I would expect the following to give me same result

float pixelf[3];
glReadPixels(x, y, 1, 1, GL_RGB, GL_FLOAT, pixelf);

GLuint pixelui[3];
glReadPixels(x, y, 1, 1, GL_RGB, GL_UNSIGNED_INT, pixelui);

unsigned char pixelub[3];
glReadPixels(x, y, 1, 1, GL_RGB, GL_UNSIGNED_BYTE, pixelub);

cout << "r: " << pixelf[0] << " g: " << pixelf[1] << " b: " << pixelf[2] << endl;

cout << "r: " << pixelui[0] << " g: " << pixelui[1] << " b: " << pixelui[2] << endl;

cout << "r: " << pixelub[0] << " g: " << pixelub[1] << " b: " << pixelub[2] << endl;

however, my result is this:

r: 0 g: 1 b: 0
r: 0 g: 4294967295 b: 0
r: g: � b:

the pixel is green, so the float result is correct (0,1,0). Why are the other results so crazy!?

Thanks,
Dave

They are not crazy. Floating point number are normalized in the range [0 1]. For unsigned int [0 2^32-1] => 2^32-1 = 4294967295. Finnaly, for unsigned byte [0 255], I suspect that the glyph � is equivalent as 2^8-1 = 255.

Edit: After testing, the character &#65533 = 255.

Colors are typically normalized: 0-1 for floats and doubles.
0 to max integer value for integer formats.
Read the OpenGL specification for details.

So results are perfectly logical :
1.0f is the largest normalized value for floats
4294967295 is the highest number for 32 bit unsigned integer.
For unsigned bytes, you a seeing characters according to ASCII char tables instead of numbers
Try the good old :
printf("r: %u g: %u b: %u
", pixelub[0], pixelub[1], pixelub[2]);

you should see 255.

ah, got it. I thought cout would have converted the number to something readable. Also, is a char the same as a byte? ie I declared an unsigned char array and told opengl to give me back unsigned bytes - is that ok?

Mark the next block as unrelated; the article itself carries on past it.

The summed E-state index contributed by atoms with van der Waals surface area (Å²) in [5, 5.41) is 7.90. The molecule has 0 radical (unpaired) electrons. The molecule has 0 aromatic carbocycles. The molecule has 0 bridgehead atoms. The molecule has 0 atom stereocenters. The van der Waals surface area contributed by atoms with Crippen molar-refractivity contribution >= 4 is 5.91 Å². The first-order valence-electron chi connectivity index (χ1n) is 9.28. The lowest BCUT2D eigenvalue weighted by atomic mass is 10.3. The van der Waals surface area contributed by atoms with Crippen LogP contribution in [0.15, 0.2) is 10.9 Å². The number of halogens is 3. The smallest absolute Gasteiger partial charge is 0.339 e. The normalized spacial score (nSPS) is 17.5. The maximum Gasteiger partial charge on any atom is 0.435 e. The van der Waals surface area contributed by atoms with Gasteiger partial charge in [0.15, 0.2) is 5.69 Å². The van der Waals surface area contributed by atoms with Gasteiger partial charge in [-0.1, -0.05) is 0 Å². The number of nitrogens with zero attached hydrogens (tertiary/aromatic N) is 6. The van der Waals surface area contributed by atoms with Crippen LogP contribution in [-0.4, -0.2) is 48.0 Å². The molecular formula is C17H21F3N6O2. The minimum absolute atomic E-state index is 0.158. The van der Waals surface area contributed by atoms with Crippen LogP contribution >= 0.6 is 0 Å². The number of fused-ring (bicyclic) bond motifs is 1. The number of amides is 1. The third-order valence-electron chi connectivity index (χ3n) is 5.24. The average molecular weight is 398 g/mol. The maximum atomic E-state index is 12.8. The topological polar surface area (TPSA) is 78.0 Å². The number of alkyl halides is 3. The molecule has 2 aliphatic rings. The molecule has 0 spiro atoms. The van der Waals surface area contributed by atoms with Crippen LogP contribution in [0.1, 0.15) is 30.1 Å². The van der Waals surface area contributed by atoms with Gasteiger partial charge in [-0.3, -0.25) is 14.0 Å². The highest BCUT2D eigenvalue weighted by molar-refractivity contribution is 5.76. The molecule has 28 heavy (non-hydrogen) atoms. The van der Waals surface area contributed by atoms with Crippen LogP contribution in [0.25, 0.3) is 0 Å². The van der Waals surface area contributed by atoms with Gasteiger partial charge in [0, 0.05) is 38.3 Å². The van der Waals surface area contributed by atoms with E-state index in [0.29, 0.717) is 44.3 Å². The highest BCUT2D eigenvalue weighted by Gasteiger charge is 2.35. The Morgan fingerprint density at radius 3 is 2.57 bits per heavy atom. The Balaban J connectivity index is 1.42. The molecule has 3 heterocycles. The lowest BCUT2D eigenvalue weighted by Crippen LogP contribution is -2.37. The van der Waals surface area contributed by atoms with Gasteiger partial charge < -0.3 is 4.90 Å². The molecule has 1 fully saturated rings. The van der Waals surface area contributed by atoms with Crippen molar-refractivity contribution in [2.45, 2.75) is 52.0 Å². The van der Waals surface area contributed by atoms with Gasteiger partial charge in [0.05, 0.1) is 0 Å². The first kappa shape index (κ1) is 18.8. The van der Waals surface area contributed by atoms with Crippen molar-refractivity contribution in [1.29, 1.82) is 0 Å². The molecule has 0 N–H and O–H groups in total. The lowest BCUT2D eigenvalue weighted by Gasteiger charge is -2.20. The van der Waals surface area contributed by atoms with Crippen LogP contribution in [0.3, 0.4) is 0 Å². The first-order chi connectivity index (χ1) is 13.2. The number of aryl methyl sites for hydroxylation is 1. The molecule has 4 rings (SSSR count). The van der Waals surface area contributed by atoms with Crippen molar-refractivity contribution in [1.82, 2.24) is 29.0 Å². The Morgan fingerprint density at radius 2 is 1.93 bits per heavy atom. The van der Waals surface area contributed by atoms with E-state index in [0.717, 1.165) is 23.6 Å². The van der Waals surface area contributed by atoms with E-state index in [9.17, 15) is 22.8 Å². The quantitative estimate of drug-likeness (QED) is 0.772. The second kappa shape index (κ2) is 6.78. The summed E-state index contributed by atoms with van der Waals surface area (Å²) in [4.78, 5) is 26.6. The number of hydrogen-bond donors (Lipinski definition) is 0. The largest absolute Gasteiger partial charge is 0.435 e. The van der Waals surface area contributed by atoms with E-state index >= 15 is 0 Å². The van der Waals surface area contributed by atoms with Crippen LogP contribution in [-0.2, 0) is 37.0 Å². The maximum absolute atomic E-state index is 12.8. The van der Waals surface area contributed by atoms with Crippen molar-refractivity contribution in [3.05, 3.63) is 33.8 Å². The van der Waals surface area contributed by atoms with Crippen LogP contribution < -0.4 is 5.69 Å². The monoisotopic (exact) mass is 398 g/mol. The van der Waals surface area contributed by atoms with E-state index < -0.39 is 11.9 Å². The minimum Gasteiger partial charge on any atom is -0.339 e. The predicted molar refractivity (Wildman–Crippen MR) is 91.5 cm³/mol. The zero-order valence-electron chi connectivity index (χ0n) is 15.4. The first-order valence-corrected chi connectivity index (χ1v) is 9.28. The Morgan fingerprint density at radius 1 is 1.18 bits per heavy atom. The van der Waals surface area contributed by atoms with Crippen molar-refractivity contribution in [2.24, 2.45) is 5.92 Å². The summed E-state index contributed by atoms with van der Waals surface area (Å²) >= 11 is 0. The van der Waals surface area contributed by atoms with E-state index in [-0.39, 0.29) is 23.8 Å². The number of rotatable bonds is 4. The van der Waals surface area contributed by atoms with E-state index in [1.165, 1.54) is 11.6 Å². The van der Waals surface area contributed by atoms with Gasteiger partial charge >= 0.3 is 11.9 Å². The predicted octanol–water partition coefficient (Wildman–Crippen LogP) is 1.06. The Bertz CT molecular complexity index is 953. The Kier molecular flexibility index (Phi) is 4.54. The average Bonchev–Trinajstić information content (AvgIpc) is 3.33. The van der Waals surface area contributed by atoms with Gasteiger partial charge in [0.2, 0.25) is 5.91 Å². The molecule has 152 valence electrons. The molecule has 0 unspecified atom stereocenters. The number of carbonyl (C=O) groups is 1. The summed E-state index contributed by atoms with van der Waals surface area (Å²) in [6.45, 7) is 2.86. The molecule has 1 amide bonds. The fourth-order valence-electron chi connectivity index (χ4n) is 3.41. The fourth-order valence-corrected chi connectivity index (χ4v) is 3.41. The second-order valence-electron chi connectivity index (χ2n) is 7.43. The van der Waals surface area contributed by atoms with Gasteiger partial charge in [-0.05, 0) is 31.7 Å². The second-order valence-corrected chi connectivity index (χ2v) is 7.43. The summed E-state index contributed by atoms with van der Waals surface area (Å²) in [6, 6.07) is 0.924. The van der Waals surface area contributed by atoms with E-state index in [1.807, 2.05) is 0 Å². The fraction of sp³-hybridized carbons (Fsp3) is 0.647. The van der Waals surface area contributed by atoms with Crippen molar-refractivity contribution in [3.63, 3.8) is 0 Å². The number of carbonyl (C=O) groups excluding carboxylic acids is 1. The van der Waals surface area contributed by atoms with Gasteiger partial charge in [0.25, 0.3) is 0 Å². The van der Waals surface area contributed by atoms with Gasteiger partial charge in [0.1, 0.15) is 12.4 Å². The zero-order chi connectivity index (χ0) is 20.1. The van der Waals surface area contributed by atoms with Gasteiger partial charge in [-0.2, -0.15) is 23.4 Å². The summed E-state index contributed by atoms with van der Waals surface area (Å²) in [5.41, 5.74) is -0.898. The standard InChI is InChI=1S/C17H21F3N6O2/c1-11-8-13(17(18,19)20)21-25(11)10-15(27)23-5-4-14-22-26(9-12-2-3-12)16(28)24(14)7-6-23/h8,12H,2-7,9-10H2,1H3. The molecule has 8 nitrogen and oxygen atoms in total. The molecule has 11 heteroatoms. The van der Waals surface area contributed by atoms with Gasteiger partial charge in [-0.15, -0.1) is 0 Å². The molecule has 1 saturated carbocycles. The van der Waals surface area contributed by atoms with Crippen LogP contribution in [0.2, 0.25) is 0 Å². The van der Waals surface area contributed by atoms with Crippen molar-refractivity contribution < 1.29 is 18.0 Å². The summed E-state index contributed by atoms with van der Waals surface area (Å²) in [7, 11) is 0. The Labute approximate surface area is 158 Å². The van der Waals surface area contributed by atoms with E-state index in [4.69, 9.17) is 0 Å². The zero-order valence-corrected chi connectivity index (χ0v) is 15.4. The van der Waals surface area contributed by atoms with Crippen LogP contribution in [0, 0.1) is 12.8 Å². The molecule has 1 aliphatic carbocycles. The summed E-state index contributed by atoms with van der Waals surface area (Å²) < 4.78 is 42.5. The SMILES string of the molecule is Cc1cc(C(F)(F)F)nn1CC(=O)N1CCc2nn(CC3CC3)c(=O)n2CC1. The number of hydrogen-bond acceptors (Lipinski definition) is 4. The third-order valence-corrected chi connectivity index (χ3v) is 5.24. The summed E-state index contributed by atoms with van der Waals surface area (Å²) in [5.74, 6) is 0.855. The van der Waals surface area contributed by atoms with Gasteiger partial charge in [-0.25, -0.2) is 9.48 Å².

Thanks for the help!

Dave

In C/C++ for a x86 cpu, the size for a char is 8 bits => a byte. At the start of the gl.h header I have this:

``````
typedef unsigned int GLenum;
typedef unsigned char GLboolean;
typedef unsigned int GLbitfield;
typedef signed char GLbyte;
typedef short GLshort;
typedef int GLint;
typedef int GLsizei;
typedef unsigned char GLubyte;
typedef unsigned short GLushort;
typedef unsigned int GLuint;
typedef float GLfloat;
typedef float GLclampf;
typedef double GLdouble;
typedef double GLclampd;
typedef void GLvoid;

``````

When you pass or get data to OpenGL functions, its better to use the predefined typedef (GLubyte, GLint, etc). Maybe a different processor architecture will have a different typedef set for those.So this can ease to port application.

Also, is a char the same as a byte? ie I declared an unsigned char array and told opengl to give me back unsigned bytes - is that ok?

So to answer your question, for a x86 cpu is yes, for another architecture maybe not.

float pixelf[3];
glReadPixels(x, y, 1, 1, GL_RGB, GL_FLOAT, pixelf);

GLuint pixelui[3];
glReadPixels(x, y, 1, 1, GL_RGB, GL_UNSIGNED_INT, pixelui);

unsigned char pixelub[3];
glReadPixels(x, y, 1, 1, GL_RGB, GL_UNSIGNED_BYTE, pixelub);

Thats why you should use GL types 24/7. OpenGL typedefed them not for fun.
float - GLfloat
GLuint - ok
unsigned char - GLubyte

got it - thanks everyone!